High contrast markers may be provided within balloon 30 to enhance an image of the distal end of the catheter and facilitate positioning of the balloon fluoroscopically, sonographically, or under any other alternative image modality (with appropriate contrast structures). Such markers may be formed by winding a gold or platinum wire around the tubular structure defining a pressurization lumen 36. Angioplasty balloon 28 is inflated by injecting contrast fluid 40 from pressurization system 16 into pressurization lumen 36 through a pressurization port 38. In this embodiment, balloon 28 is isolated from balloon 30, so as to avoid inadvertent inflation of the cryogenic balloon during dilation.
In the catheter illustrated in FIG. 1, cryogenic balloon 30 is nested within the angioplasty balloon 28. It should be understood that cryogenic balloon 30 may alternatively be axially displaced from the cryogenic balloon, or that a single balloon may function as both the cryogenic cooling and dilation. Cooling may be provided by containing the cryogenic cooling fluid within a rigid heat exchanger, and optionally cooling a surrounding balloon wall via a fluid having a predetermined freezing temperature. In still further alternative embodiments, cryogenic cooling catheters may be provided without dilation capabilities. Still further alternative cooling probes might benefit from the modulated cooling of the present invention, including hand-held probes connected to cooling surfaces by rigid shafts. In other words, many probe structures might benefit from the present invention. It should be understood that the supply system need not be separate or separable from the probe.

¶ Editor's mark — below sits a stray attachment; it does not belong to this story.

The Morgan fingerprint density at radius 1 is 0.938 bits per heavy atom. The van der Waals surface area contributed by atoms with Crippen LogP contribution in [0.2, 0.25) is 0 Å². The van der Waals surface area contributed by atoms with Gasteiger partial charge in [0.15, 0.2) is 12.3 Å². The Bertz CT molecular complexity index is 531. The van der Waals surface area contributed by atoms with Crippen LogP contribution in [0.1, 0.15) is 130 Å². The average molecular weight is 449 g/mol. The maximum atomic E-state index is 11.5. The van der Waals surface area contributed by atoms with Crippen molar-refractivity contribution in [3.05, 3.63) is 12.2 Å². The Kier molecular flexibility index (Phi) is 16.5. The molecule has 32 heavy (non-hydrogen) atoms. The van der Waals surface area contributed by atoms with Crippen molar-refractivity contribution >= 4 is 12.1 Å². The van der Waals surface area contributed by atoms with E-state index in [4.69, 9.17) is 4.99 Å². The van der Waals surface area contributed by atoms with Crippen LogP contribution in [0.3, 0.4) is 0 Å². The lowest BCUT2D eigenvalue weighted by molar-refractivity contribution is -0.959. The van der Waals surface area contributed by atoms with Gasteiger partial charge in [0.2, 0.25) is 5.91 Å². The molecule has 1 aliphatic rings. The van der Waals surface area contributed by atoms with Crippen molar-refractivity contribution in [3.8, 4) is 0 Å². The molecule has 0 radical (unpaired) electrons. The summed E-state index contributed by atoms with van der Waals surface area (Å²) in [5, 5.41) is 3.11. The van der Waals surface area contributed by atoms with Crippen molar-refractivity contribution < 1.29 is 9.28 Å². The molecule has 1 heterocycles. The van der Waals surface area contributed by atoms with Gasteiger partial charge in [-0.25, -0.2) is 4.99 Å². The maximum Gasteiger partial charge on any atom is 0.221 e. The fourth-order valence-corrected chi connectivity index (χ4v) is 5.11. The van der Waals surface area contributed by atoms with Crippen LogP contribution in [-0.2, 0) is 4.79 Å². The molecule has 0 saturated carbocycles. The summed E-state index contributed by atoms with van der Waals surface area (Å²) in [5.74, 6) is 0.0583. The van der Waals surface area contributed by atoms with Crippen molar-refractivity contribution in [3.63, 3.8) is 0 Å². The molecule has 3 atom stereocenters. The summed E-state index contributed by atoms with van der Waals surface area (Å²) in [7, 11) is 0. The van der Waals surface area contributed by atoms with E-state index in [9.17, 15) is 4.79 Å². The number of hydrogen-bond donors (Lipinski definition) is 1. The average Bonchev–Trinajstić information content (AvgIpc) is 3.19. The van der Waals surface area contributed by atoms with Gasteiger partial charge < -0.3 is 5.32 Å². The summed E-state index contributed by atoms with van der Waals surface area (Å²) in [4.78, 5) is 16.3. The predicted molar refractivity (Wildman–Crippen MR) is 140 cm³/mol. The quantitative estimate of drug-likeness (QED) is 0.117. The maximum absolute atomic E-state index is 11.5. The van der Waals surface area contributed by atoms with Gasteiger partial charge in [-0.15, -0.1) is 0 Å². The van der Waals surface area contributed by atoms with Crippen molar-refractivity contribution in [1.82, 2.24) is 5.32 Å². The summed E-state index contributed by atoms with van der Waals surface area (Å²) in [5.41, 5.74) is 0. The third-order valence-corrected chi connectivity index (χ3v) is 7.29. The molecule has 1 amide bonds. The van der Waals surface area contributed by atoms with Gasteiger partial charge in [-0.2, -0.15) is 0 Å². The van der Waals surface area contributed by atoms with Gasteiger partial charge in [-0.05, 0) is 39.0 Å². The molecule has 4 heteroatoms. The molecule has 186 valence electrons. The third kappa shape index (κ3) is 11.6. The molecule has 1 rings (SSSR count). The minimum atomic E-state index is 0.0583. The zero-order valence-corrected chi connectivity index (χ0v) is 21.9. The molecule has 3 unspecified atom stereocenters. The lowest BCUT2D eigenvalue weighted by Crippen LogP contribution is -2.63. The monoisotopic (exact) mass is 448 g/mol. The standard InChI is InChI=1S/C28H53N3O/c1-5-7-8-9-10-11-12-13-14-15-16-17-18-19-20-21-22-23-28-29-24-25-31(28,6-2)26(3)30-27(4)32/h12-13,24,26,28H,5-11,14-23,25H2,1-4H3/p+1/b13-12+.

Regardless of the specific structure of the cooling surface, cryogenic fluid 60 is generally directed from an output of cryogenic fluid supply 14 to an input of the cooling probe. In the embodiment of FIG. 1, the cryogenic fluid is injected into a cryogenic supply port 42 and passes toward cryogenic balloon 30 through cryogenic supply lumen 44 within catheter body 20. Cryogenic fluid 60 may comprise cryogenic liquids or liquid/gas mixtures, optionally including carbon dioxide (CO2), nitrous oxide (N2O), liquid nitrogen (N2), a fluorocarbon such as AZ-50™ (sold by Genetron of Morristown, N.J.), or the like. As cryogenic liquid 60 passes from the supply lumen and into cryogenic balloon 30, it may be distributed both radially and axially by a diffuser 46. Diffuser 46 will generally comprise a tubular structure with radially oriented openings. As the openings are radially oriented, diffuser 46 will direct the cooling fluid roughly perpendicularly toward the wall of cryogenic balloon 30, so that the heat transfer coefficient between the cooling vapor and balloon wall is quite even and quite high. This helps to reduce the temperature of the balloon wall, and provides greater heat extraction for a given flow rate of coolant. Additionally, as the ports are distributed both circumferentially and axially along the balloon, the diffuser can provide a substantially uniform cooling over a significant portion of (often over the majority of) the surface of the balloon.